7 APRIL 1832, Page 6

limn E DliCATION. — A meeting was held in Exeter Hall on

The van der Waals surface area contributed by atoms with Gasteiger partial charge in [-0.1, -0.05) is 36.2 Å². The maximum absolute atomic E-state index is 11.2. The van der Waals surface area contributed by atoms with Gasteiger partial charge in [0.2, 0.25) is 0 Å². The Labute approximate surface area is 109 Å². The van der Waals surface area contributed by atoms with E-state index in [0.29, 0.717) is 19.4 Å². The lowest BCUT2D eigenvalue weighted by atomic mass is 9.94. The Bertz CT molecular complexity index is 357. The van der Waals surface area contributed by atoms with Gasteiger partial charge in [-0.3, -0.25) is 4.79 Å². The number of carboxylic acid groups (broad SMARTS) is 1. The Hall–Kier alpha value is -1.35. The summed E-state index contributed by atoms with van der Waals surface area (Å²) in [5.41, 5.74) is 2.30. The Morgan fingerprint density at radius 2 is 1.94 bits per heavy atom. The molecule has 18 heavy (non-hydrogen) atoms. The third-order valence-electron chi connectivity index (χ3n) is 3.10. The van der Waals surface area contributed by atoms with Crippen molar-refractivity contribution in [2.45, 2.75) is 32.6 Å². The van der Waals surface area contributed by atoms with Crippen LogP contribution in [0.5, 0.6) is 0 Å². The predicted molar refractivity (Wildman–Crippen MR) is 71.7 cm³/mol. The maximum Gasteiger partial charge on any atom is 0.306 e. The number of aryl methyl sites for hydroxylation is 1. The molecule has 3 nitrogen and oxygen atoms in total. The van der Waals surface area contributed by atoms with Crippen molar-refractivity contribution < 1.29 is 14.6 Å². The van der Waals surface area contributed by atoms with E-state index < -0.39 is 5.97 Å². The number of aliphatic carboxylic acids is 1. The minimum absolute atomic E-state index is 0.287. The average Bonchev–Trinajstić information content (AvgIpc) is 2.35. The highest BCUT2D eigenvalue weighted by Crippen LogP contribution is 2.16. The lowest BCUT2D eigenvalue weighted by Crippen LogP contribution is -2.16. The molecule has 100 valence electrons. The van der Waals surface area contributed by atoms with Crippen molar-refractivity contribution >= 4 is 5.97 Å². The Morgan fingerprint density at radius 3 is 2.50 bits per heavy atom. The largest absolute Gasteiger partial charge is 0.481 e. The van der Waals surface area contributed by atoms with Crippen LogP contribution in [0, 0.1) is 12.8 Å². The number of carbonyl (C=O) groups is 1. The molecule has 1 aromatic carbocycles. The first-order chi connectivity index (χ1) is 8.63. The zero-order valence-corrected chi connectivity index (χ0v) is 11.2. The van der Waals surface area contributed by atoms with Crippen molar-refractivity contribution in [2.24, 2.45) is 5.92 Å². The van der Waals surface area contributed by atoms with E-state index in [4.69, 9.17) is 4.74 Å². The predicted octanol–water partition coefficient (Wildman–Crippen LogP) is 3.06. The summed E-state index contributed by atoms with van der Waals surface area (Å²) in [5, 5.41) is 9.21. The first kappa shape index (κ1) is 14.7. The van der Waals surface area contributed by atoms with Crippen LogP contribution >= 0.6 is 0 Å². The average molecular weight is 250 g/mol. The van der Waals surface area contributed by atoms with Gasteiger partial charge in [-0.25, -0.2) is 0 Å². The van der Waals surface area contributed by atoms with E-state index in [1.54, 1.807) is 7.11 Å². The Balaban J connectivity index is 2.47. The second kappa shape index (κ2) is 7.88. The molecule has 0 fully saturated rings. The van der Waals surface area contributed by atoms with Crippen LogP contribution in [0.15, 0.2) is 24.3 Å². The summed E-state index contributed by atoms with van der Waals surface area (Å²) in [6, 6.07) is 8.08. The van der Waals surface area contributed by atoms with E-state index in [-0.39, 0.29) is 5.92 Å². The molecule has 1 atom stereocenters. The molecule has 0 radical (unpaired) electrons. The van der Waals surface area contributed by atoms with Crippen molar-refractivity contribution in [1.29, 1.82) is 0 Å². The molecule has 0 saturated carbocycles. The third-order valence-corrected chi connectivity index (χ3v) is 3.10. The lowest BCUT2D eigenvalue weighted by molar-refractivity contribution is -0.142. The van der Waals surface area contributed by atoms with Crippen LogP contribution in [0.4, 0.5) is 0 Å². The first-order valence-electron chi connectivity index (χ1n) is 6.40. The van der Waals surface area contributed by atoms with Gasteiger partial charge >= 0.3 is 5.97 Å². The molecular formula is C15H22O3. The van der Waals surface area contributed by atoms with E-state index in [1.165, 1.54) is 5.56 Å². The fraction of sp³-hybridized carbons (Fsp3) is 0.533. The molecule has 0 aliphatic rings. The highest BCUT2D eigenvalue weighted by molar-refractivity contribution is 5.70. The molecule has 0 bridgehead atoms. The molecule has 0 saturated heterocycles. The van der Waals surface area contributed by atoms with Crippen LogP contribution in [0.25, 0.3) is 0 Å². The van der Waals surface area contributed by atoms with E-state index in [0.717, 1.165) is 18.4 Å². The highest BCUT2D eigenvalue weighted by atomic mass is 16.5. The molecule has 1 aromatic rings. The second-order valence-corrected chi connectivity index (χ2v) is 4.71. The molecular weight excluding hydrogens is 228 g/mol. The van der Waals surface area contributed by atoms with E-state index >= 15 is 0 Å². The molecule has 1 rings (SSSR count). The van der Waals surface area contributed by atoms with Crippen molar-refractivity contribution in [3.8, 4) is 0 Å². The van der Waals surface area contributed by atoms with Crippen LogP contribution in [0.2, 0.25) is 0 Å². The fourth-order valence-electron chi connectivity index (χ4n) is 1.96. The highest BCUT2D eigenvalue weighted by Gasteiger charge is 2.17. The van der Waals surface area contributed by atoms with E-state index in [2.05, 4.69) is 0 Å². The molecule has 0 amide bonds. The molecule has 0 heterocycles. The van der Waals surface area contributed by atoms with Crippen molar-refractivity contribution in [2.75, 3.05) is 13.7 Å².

Tues- day, by the friends to the Kildare Street system of education; the ob- ject ot which, we are assured, every friend to Ireland, whether ap- proving of the new plan or the old, will sympathize in—it was to adopt measures for raising such funds as might be necessary to replace the Government grant. Lord Bexley was in the chair. The speakers were the same as on former occasions, nor were the topics much different. We have no desire to quarrel with the expressions of men who give evidence that they are honest. The Kildare schools, in the way of fair and honourable rivalry, will be greatly useful; they will serve as a spur to the managers of the Government schools. The sum required is even smaller than was at first calculated upon. One of the speakers, on Tuesday, mentioned I.5,000/. a year as sufficient. It is impossible that the Protestants of Ireland and their friends in England should experience any difficulty in raising such a sum, if they put their heart in the work. The meeting, towards its termination, was interrupted by a person named Flanagan, who attempted to address the Chair, from the centre of the Hall, on the subject of some Misrepresentations, as he deemed them, which had been made of the sentiments and doings of the Catholics. He was first put down, 'and then put out. We do not feel so mach surprise and indignation at this treatment of Mr. Flanagan as some of our contemporaries do. These meetings are held for the purpose of announcing the resolutions of the members, not of discuss- ing their principles. If every one who thought himself or his party aggrieved, were allowed to interrupt the regular speakers, there would he an end of business. A meeting of Flanagans would not listen to Mr. Gordon, and it cannot be expected that a meeting of Cordons should listen to Mr. Flanagan. Let the Kildare Street advocates have their way—if, as they say, they are content to pay for it. If the subscrip- tion fail, they are a set of hypocritical pretenders, unworthy of further notice.